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Consolidating democracy in south korea

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Civilian control of the military is considered integral to the survival and prosperity of a democracy (Schmitter and Karl 1991).

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Yang 1999 is a comprehensive study of the politics and foreign policy of South Korea, written by a scholar and former ROK ambassador to the United States.Oberdorfer 2001 in particular does a great job of recounting South Korean domestic politics in conjunction with inter-Korean relations and its relations with the United States.Of the books published on the topic of South Korean politics, Diamond and Kim 2000, and Oh 1999 make the best introductory textbooks for undergraduate courses.To understand the politics of South Korea, it is helpful to keep in mind the following four themes: (1) the question of unification with North Korea, (2) rapid economic development, (3) democratization, and (4) the alliance with the United States.Since the establishment of the Republic of Korea in 1948, how South Koreans view North Korea has been a big factor in South Korean politics.Finally, the United States has played an extensive role especially during the early years of South Korean political developments ranging from national security, institution building, economic development, to democratization.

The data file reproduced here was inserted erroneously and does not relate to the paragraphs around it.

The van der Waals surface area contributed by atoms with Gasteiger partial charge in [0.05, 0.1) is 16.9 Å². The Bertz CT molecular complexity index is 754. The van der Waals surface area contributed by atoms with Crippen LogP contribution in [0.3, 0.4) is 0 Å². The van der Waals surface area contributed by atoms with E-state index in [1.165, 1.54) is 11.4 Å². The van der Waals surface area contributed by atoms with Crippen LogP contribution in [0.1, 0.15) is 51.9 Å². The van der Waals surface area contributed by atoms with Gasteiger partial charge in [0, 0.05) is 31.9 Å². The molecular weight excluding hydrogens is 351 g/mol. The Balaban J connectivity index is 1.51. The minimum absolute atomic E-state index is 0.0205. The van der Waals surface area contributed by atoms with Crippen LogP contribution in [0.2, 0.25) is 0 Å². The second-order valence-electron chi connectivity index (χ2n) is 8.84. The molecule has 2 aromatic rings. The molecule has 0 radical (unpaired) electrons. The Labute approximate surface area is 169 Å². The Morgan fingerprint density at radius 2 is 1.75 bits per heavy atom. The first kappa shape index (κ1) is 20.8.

America’s prominence in Korea’s phenomenal successes became intertwined with resistance among progressive elements of Korea to Washington’s dominance in its internal and external policies.

During the Cold War, the authoritarian leaders often used the rivalry with communist North Korea as a means to weaken the opposition against their rule.

In the post–Cold War era, Korean nationalism expanded to include the embracing of North Koreans as “brothers” particularly during the presidencies of Kim Dae-Jung and Roh Moo-Hyun.

Kil and Moon 2001 is a good introduction to South Korean politics that covers major themes including culture, history, institutions, actors, democratization, political economy, and foreign policy.

South Korea is slipping and sliding across a slick patch in the history of its 30-year experiment with democracy.

This challenges a long-held belief that once democracies consolidate, they never go back.